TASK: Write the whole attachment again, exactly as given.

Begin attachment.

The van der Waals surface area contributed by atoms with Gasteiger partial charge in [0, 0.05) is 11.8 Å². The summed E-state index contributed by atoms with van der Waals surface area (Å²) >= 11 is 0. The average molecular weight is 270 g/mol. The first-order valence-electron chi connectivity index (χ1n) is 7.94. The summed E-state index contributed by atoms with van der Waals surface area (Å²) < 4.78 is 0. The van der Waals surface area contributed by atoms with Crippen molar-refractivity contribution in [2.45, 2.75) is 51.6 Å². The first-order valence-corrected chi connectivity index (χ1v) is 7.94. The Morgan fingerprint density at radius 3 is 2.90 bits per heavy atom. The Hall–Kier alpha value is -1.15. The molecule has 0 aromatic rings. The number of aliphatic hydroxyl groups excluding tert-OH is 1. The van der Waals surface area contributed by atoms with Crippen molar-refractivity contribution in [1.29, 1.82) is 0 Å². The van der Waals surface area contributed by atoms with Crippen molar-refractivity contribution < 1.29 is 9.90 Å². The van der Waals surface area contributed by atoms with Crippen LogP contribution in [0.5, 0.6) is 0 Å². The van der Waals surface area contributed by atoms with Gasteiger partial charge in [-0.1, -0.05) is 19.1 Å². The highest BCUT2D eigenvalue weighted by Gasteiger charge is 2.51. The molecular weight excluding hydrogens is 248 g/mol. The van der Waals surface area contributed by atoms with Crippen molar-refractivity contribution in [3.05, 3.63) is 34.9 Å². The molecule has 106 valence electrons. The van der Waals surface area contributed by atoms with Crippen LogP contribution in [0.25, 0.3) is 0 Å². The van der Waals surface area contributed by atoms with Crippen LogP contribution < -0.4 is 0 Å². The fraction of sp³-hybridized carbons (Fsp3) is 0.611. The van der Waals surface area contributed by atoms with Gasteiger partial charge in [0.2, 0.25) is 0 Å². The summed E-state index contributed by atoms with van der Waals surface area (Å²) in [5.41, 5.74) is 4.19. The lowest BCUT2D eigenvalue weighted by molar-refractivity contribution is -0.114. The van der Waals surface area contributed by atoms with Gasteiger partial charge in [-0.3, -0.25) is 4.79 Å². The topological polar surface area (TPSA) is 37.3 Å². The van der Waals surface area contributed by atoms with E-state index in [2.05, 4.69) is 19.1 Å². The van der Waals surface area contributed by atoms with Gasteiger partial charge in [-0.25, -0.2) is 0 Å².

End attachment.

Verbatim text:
The van der Waals surface area contributed by atoms with Gasteiger partial charge in [0, 0.05) is 11.8 Å². The summed E-state index contributed by atoms with van der Waals surface area (Å²) >= 11 is 0. The average molecular weight is 270 g/mol. The first-order valence-electron chi connectivity index (χ1n) is 7.94. The summed E-state index contributed by atoms with van der Waals surface area (Å²) < 4.78 is 0. The van der Waals surface area contributed by atoms with Crippen molar-refractivity contribution in [2.45, 2.75) is 51.6 Å². The first-order valence-corrected chi connectivity index (χ1v) is 7.94. The Morgan fingerprint density at radius 3 is 2.90 bits per heavy atom. The Hall–Kier alpha value is -1.15. The molecule has 0 aromatic rings. The number of aliphatic hydroxyl groups excluding tert-OH is 1. The van der Waals surface area contributed by atoms with Crippen molar-refractivity contribution in [1.29, 1.82) is 0 Å². The van der Waals surface area contributed by atoms with Crippen molar-refractivity contribution < 1.29 is 9.90 Å². The van der Waals surface area contributed by atoms with Crippen LogP contribution in [0.5, 0.6) is 0 Å². The van der Waals surface area contributed by atoms with Gasteiger partial charge in [-0.1, -0.05) is 19.1 Å². The highest BCUT2D eigenvalue weighted by Gasteiger charge is 2.51. The molecular weight excluding hydrogens is 248 g/mol. The van der Waals surface area contributed by atoms with Crippen molar-refractivity contribution in [3.05, 3.63) is 34.9 Å². The molecule has 106 valence electrons. The van der Waals surface area contributed by atoms with Crippen LogP contribution in [0.25, 0.3) is 0 Å². The van der Waals surface area contributed by atoms with Crippen LogP contribution < -0.4 is 0 Å². The fraction of sp³-hybridized carbons (Fsp3) is 0.611. The van der Waals surface area contributed by atoms with Gasteiger partial charge in [0.2, 0.25) is 0 Å². The summed E-state index contributed by atoms with van der Waals surface area (Å²) in [5.41, 5.74) is 4.19. The lowest BCUT2D eigenvalue weighted by molar-refractivity contribution is -0.114. The van der Waals surface area contributed by atoms with Gasteiger partial charge in [-0.3, -0.25) is 4.79 Å². The topological polar surface area (TPSA) is 37.3 Å². The van der Waals surface area contributed by atoms with E-state index in [2.05, 4.69) is 19.1 Å². The van der Waals surface area contributed by atoms with Gasteiger partial charge in [-0.25, -0.2) is 0 Å².